Figure 9a presents the results on the electrocardiograms time series dataset (ECG 200) which show the electrical potential between two points on the surface of the body caused by a beating heart [27]. In this dataset, the proposed condensing methods that make use of the average (KMeans and AHC) outperform all other methods. Similarly, as in our example for insect surveillance (Fig. 8), a better overall accuracy can be reached while using a subset of prototypes instead of using the entire training set. The technique based on AHC reaches an error rate of 14 % with only 16 prototypes per class, while the full 1-NN algorithm requires more than 50 prototypes per class to obtain a 23 % error rate.

Fig. 9
figure 9

(Best viewed in color) the error rate (with standard deviation) of various data condensing techniques for every output training size from 1 per class to 100 per class. The curves are slightly smoothed for visual clarity; the raw data spreadsheets are available at [33] (color figure online)

Figure 9b presents the results on the Gun/NoGun motion capture time series dataset. Here again, our average-based condensing techniques dominate state-of-the-art methods. It is interesting to observe the important reduction in the error rate with 2 to 5 items per class. This can be explained by the multimodality of the two classes of the dataset, which has been created from recording of movements of people with different heights.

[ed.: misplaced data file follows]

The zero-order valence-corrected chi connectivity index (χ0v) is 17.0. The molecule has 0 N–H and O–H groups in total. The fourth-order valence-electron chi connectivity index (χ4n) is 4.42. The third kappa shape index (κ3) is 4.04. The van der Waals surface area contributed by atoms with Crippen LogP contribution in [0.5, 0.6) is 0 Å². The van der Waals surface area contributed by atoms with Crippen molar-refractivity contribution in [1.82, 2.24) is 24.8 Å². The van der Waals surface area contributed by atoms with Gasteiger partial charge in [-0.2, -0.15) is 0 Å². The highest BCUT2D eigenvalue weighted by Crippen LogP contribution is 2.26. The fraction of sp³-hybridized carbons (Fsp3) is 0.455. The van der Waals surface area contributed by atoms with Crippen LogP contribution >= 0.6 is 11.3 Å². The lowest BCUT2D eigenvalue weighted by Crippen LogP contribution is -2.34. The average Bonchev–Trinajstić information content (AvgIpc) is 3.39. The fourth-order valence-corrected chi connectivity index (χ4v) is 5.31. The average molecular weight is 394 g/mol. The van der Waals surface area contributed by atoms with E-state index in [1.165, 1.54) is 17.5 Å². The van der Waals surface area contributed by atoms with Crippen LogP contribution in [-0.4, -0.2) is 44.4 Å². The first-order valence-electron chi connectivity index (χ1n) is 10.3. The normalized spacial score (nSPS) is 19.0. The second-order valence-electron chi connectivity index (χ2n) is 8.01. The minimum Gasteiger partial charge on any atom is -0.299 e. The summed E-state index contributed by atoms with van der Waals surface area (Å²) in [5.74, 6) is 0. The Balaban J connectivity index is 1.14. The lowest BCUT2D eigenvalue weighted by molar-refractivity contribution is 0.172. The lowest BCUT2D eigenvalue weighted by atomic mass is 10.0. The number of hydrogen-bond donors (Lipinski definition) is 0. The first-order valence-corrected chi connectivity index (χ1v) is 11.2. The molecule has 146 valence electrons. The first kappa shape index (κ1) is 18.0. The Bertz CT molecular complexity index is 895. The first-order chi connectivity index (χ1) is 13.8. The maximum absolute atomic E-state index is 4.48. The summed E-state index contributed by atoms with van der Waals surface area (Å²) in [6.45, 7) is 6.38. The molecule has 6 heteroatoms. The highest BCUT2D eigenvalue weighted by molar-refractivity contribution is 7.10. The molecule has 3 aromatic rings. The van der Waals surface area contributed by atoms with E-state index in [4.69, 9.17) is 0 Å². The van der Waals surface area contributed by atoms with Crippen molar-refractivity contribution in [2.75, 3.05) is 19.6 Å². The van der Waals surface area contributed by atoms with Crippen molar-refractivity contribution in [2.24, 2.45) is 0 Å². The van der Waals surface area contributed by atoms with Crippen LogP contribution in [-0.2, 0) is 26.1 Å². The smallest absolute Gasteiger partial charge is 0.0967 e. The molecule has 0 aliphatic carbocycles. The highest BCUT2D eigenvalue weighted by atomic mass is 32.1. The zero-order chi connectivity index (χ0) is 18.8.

Figure 9c presents the results on the uWaveGestureLibrary(Z) time series dataset which contains over 4000 samples of accelerometer readings for gesture recognition. This example shows that one prototype per class makes it possible to “explain” most of the variance in the classes of the dataset. This is another critical example, because gesture recognition systems not only have to be reliable, but also often must perform the recognition very quickly. With one prototype per class on this dataset that is composed of more than 100 training time series for each class, our condensing technique offers a 100-fold speedup, with a loss in the recovery of only 5 %. This starkly contrasts with a condensing using the best non-average-based method (K-medoids), for which the error rate increases by 14 % for the same speedup.

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Petitjean, F., Forestier, G., Webb, G.I. et al. Faster and more accurate classification of time series by exploiting a novel dynamic time warping averaging algorithm. Knowl Inf Syst 47, 1–26 (2016). https://doi.org/10.1007/s10115-015-0878-8

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Keywords

  • Time series
  • Averaging
  • Dynamic time warping
  • Classification
  • Data mining